I recently added a small new feature into Pcompress that I am calling as Adaptive Run-Length Delta Encoding. Delta Encoding can come in many variants. The simplest form is a type of data transformation that looks at byte values and detects arithmetic progressions in them. If a progression or monotonic series is found then the starting value and differences between subsequent values are output. Since the difference is constant we get a repeating sequence that can be easily compressed as compared to the original data.
A series may exist for individual byte values or multiple byte integers. I added a simple implementation in Pcompress that tries to identify multi-byte integer sequences in the data. The number of bytes constituting an integer is called the stride length and can range from 3 bytes to 8 bytes. The bytes are packed into a big-endian integer representation. The code initially does a dry run with all the stride lengths to find out the one that will give maximum benefit and then uses integers sequences of that stride size to encode the data.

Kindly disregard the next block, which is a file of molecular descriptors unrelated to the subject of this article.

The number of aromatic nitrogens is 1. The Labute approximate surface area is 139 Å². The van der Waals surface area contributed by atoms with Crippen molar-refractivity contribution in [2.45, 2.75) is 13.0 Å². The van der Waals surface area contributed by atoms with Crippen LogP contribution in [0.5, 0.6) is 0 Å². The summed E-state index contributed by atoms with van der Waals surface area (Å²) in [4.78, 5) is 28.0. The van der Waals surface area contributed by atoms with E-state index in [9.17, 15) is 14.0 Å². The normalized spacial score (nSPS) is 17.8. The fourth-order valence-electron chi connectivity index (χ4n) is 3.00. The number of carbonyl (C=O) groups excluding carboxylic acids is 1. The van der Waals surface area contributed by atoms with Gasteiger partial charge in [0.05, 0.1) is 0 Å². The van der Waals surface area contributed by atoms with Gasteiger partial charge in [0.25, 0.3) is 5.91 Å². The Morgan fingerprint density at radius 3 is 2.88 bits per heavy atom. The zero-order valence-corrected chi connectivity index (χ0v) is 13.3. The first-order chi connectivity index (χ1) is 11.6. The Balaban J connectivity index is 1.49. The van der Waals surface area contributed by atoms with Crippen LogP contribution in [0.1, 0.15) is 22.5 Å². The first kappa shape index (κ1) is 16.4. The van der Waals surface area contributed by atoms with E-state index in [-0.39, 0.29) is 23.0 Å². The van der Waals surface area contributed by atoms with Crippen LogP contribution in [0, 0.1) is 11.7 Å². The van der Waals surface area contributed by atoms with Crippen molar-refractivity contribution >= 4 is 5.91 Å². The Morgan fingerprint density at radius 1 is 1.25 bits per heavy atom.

This approach is similar to Bulat Ziganshin’s Delta compression preprocessor. However there are some differences. Firstly my implementation does not try to do an exhaustive search (using sliding windows etc.) for embedded sequences at odd offsets, so it is quite fast at the cost of lower effectiveness. Secondly I added a simple twist to to the basic delta encoding. Whenever a sequence is detected I apply Run Length Encoding to collapse the sequence into it’s parameters: Count, Starting Value and Increment Delta. This pre-compresses the data and benefits all the standard compression algorithms. I found this to be most effective when combined with LZP so using Delta automatically enables LZP pre-compression.
The code is at https://github.com/moinakg/pcompress/tree/master/delta2. This delta encoding is different from the delta compression and similarity matching that I had implemented earlier.
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